Creative blocks: Get it Done methodology

This is the first in a series of dealing with creative blocks, at the moment I have four key topics, but that might well change over time!

When I work with my coaching clients many of them talk about how they want to get on with their creative work, especially if they run their own business, but they struggle to find the time, or at least prioritise it over the client facing, money earning aspect of their business. It is similar with those who want to develop a creative practice of their own. It is difficult to get on with it all, there are so many calls on our time.

Most of them suffer from the same problem – they have all this stuff in their heads which is stopping them. From the fact that the cat needs to be wormed, through to sorting out the mess that is their pension.

There is a simple answer to all of this – get it out of your head and in a trusted system. This is based on the David Allen, Getting Things Done* methodology. I cannot recommend this book highly enough, after I borrowed it twice from the library I bought my own copy and I read it every year or so. However, I know that for a lot of people they are not going to read a book on getting things done.

Not to be modest, I think I am excellent at this. In fact in the early stages of when I was thinking about my business I was going to call it Jen Farrant: Gets stuff done and makes shit happen. But I thought that was rather crude and limiting.

So, let’s get on with it. Get a whole stack of paper – it doesn’t matter if it is a shorthand notebook, a spiral bound one, loose leaf or whatever. The information is not going to stay there. Write down EVERYTHING which is in your head that needs to be done. Polishing your boots, fixing that worrying damp patch on the ceiling, going and visiting Gran in hospital, launch a new website – whatever get it down, whatever sphere of life, it is in your life. Write it down.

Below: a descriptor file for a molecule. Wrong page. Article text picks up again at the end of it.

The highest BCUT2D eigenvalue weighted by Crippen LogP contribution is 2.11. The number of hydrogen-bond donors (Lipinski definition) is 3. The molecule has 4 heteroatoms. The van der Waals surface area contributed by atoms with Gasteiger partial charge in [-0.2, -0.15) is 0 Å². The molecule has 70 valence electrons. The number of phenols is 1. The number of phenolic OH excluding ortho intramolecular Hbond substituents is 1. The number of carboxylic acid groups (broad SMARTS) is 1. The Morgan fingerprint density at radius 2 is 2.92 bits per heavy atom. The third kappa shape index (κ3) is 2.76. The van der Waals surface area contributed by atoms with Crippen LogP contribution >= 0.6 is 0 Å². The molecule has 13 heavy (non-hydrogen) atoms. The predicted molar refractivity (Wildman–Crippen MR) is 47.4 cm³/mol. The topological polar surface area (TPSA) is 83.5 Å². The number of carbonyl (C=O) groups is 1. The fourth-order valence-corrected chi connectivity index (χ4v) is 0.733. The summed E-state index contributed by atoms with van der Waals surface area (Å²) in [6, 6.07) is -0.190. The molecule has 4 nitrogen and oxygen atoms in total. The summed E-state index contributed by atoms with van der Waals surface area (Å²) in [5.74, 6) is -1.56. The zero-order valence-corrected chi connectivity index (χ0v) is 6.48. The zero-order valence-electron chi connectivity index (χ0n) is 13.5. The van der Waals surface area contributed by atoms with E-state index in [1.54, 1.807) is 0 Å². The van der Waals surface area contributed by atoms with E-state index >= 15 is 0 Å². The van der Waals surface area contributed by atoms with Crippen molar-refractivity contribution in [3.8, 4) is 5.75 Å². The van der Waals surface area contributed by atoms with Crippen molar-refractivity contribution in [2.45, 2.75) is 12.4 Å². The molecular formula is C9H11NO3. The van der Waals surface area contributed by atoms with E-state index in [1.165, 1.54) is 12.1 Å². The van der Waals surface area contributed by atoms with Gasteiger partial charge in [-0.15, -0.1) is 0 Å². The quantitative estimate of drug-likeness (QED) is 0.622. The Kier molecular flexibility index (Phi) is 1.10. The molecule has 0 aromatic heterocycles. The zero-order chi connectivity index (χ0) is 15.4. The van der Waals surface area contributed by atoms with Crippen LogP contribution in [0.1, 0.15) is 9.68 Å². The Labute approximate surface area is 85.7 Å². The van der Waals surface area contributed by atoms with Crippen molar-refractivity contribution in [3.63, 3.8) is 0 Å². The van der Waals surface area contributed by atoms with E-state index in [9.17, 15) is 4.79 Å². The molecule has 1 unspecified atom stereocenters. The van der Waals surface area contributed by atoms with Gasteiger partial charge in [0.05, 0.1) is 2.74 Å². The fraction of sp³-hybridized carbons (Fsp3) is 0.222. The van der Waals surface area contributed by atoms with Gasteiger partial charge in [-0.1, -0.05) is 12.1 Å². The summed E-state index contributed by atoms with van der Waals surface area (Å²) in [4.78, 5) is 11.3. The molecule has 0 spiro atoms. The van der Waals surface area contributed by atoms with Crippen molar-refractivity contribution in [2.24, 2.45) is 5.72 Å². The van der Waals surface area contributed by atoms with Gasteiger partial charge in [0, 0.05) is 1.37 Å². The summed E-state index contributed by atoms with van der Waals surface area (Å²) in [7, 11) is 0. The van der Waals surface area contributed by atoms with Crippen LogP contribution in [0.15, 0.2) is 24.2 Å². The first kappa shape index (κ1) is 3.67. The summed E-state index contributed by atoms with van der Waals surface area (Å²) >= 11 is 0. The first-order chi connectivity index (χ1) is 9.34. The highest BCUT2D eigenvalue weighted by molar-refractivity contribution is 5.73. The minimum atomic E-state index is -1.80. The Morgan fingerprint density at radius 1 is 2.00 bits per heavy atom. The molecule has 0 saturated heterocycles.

Then go and get that stack of paperwork that you haven’t touched for ages and go through it. Does it need to be actioned? Binned? Filed? If you can bin it, do so, if it needs filing (digitally or otherwise) do it. What do you mean you don’t have a filing system? Ok, put it in a ‘file’ pile for now. Actioned? Put it on the list.

What about your emails, yes, even the dark bit at the bottom of the inbox? Can you just declare email bankruptcy and file it all away and pretend it doesn’t exist? Or does it need dealing with? Put it on the action list.

Any other piles of stuff that you haven’t deal with? Get it on the paper.

Now what? Well, let’s tackle that another time….read Creative planning the next in the series

Things marked with an * are affiliate links

What some help with all of this? I offer one to one coaching via Skype – we will figure out what your blocks are and how to move forward too.

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4 Comments

  1. I save all my drafts for my TMAs underneath my file in Word Document and even the sources that I use to write my TMAs in my Word Document. For my rough drafts, I tend to write everything down at once, then make changes, so that my proofreader can understand what I am trying to say.

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